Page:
Official website of the New Zealand Farm Forestry Association

Landcare Trust Award for Innovation in Farm Forestry - Ewen McGregor

Angus Gordon, New Zealand Tree Grower August 2013.

This year’s award winner has achieved in a dry land environment what many aspire to achieve in more benign parts of New Zealand. Situated on the banks of the Tukituki river east of Waipawa in central Hawke’s Bay, Ewen’s farm is not without its challenges. The top soil is mainly loess which has formed a tight clay prone to drying out and cracking in summer and becoming saturated and plastic in the winter.

Tree shelter

It is in this environment that Ewen has practised what he describes as silvopastoralism. The term describes the blending of trees into a farmed landscape without the exclusion of livestock or farmed grassland. It is a philosophy which has been moulded to fit the reality of a modern and relatively intensive farm system in a dry land area that has more drought years than good years. Central to Ewen’s method is to provide the trees he plants with two critical elements for success – protection from browsing by farm animals, and moisture on the steep dry slopes which are the sites for most of his plantings.

Protection and irrigation

Protection from livestock browse is achieved using recycled battery hen cages which are rolled to form a tube. They are light, strong and have a mesh size that will deter even the most determined browser. They can be electrified if need be to encourage animals to stay away, and as the tree grows they can either be moved up with the growing top of the tree or have another layer added. They are fixed in place with a steel waratah standard and an opposing wooden stake. Due to the light nature of the construction, it is possible to use a large number of these protection systems so that a planted gully system can be fully occupied in the first season of planting.

The second method which Ewen has employed is an adaptation to the sort of drip feed irrigation found in the grape industry. Using a system of above ground reticulation, he can connect to the farm water supply and then use smaller and smaller feed lines ending with a manifold and multiple drip lines running out to individual trees. This system is quickly and easily deployed using large portable hose reels.

Mixed deciduous planting

The contrast in the landscape is stunning. In unmodified areas adjacent to Ewen’s farm there is hardly any shelter or shade for animals, little or no alternative income sources than pastoralism, and visually little to ease the mind from the grinding relentlessness of drought. In his silvopastoralist landscape, there is shade, shelter and alternative income sources with feed options for animals. It is an oasis of colour, shape and form and it really hums with life.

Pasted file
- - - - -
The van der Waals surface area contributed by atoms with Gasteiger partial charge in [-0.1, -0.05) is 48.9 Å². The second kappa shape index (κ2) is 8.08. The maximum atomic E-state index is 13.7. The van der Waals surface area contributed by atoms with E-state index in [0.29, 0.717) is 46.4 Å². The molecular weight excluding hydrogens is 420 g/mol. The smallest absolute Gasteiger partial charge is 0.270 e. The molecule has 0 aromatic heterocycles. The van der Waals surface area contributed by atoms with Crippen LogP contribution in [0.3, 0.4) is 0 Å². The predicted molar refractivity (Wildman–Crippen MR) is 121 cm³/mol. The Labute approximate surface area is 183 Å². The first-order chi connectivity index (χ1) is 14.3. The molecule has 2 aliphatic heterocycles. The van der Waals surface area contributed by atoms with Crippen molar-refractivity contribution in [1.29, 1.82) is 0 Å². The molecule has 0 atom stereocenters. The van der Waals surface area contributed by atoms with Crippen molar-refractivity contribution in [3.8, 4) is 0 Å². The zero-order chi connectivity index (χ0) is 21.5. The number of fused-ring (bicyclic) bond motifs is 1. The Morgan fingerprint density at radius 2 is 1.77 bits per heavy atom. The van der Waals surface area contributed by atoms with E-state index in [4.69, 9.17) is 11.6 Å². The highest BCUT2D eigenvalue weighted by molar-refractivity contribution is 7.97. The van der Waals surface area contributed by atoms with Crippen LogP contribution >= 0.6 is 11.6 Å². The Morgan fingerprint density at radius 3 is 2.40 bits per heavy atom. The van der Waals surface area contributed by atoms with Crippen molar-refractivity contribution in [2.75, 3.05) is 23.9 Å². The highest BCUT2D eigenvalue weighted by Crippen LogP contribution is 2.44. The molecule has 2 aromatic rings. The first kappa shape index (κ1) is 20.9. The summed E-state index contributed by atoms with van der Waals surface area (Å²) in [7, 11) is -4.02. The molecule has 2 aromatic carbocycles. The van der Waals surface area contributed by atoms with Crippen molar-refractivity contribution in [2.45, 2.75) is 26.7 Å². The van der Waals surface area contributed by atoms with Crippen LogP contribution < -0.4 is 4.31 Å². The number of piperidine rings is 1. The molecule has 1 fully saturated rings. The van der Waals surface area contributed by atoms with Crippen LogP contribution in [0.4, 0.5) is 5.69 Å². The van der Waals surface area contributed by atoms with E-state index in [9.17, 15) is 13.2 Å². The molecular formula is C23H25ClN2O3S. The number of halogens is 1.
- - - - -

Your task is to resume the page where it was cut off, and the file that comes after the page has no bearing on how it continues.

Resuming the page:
With the trees all pruned well above stock browse height, little in the way of grazing is lost. When one of Ewen’s other passions − dams as wetlands − is added to the mix the whole farming system steps up a gear. Clean water is protected and reticulated for stock water drinking, and on some of the river terraces small-scale irrigation is used to grow niche forage, such as lucerne.

Mixed planting

Native planting

Silvopastoralism does not have to be all about exotic trees. Two indigenous species which have fitted well into this system are totara and cabbage trees. The first is planted from traditional planter bag nursery stock, but the second uses a system which has more in common with poplar and willow establishment.

Ewen grows his cabbage trees in a nursery bed, and then when the stem has reached the desired height of between one and two metres, it is cut off a little above ground and the stem is planted in the same manner as you would a willow pole. The remaining stump coppices to produce more stems for future harvest. With a simple trim of the growing head of the cabbage tree pole to remove excess leaves, it is ready for a new life in a different part of the farm.

Anyone who intends to start on a regime of mixed tree planting and livestock grazing would be well advised to visit Ewen, partly to learn from someone else’s experience and also to come away full of enthusiasm knowing just what can be achieved if you set your mind to it. You will not regret the decision. If silvopastoralism was ever to become a notifiable disease, Ewen would be well and truly quarantined. Thankfully it is not, so I would advise you all to do your best to catch this wonderful contagion – you will not regret it.

Farm dam as a wetland
Ewen with some of his trees

 

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